Snippets 179. Francis Grose (1731-1791) was a noted antiquarian who wrote a series of books about medieval antiquities. Financial difficulties inspired him to branch out into other areas of writing, and in 1785 his A Classical Dictionary of the Vulgar Tongue was published. Slang was a good choice of topic, as it would be entertaining and have a wide appeal. However, it stands as a useful record of the language in the 18th Century beyond the formal language studied by lexicographers. Previously we looked at some selected terms from letters A to H, so let’s continue with some examples beginnning with I, J and K, chosen (in the spirit of the original publication) for entertainment value as much as anything.
Idea-pot: the knowledge-box, the head.
Inkle weavers: supposed to be a very brotherly set of people; “as great as two inkle weavers” being a proverbial saying.
Irish Legs: thick legs, jocularly styled the Irish arms. It is said of the Irish women, that they have dispensation from the Pope to wear the thick end of their legs downwards.
Island: he drank out of the bottle until he saw the island; the island is the rising bottom of a wine-bottle, which appears like an island in the centre, before the bottle is quite empty.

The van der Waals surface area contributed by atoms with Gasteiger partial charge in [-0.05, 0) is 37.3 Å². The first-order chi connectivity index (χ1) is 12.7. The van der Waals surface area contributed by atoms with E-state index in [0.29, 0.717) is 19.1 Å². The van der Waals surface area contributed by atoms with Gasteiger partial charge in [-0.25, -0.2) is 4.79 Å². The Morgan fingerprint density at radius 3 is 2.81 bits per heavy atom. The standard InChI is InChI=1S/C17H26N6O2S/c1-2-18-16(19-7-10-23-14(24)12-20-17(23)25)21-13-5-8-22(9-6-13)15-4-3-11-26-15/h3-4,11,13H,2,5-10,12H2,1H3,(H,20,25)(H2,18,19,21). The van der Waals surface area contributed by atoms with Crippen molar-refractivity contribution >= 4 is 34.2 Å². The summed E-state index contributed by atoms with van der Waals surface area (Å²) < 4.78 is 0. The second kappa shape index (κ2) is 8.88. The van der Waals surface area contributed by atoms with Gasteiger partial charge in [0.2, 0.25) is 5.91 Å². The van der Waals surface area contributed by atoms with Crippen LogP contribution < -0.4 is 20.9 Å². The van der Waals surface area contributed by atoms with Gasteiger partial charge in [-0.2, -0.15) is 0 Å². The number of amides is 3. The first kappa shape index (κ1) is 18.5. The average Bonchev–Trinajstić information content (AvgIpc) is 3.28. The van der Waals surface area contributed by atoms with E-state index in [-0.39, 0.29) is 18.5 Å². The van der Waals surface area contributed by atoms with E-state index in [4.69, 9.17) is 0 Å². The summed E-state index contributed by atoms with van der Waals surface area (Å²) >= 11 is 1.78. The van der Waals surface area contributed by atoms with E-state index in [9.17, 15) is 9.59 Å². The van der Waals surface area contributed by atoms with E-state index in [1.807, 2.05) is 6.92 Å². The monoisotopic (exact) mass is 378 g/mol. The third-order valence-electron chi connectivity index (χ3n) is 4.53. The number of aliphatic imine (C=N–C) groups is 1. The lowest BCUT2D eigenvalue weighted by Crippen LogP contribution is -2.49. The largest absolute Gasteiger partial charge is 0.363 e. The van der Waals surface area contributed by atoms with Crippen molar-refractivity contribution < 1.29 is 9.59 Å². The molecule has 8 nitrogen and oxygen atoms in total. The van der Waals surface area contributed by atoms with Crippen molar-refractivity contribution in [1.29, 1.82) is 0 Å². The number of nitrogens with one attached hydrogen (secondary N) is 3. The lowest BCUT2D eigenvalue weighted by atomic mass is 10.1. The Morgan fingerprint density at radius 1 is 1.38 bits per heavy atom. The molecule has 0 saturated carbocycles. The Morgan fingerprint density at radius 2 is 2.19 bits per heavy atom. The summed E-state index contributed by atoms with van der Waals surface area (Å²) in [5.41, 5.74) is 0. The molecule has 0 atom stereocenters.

Jack Nasty Face: a sea term, signifying a common sailor.
Jack of Legs: a tall long-legged man.
Jack Weight: a fat man.
Jarkmen: those who fabricate counterfeit passes, licences, and certificates, for beggars.
Jawing Tackle on the Board: to be saucy or impudent.
Jerrycummumble: to shake, towzle, or tumble about.
Jingle Brains: a wild, thoughtless, rattling fellow.
Jobbernole: the head
Johnny-Raw: a gawky countryman; as stupid as a waggon-horse.
Jumblegut-Lane: a rough road or lane.
Kent-Street Ejectment: to take away the street door: a method practiced by the landlords in Kent-Street, Southwark, where their tennants are above a fortnight’s rent in arrear.
Kidrig: meeting a child in the streets, who is going on some errand, and, by a false, but well fabricated, story, obtaining any parcel or goods it may be carrying… to kid a person out of a thing, is to obtain it from him by a false pretence.
Kinchin: a little child. Kinchin coves: orphan beggar boys, educated in thieving.
Kissing crust: that part where the loaves have touched the oven.
Kiss mine a*se: an offer, as Fielding observes, “very frequently made, but never, as he could learn, literally accepted.”
Knack shop: a toy-shop, a nick-nack-atory.
Knight of the Shears: a tailor.
The one that interests me the most: “kidrig”, and the origins of the expression “to kid somebody”. I had never realised the origins of that were quite so literal: performing a confidence trick on a gullible child.
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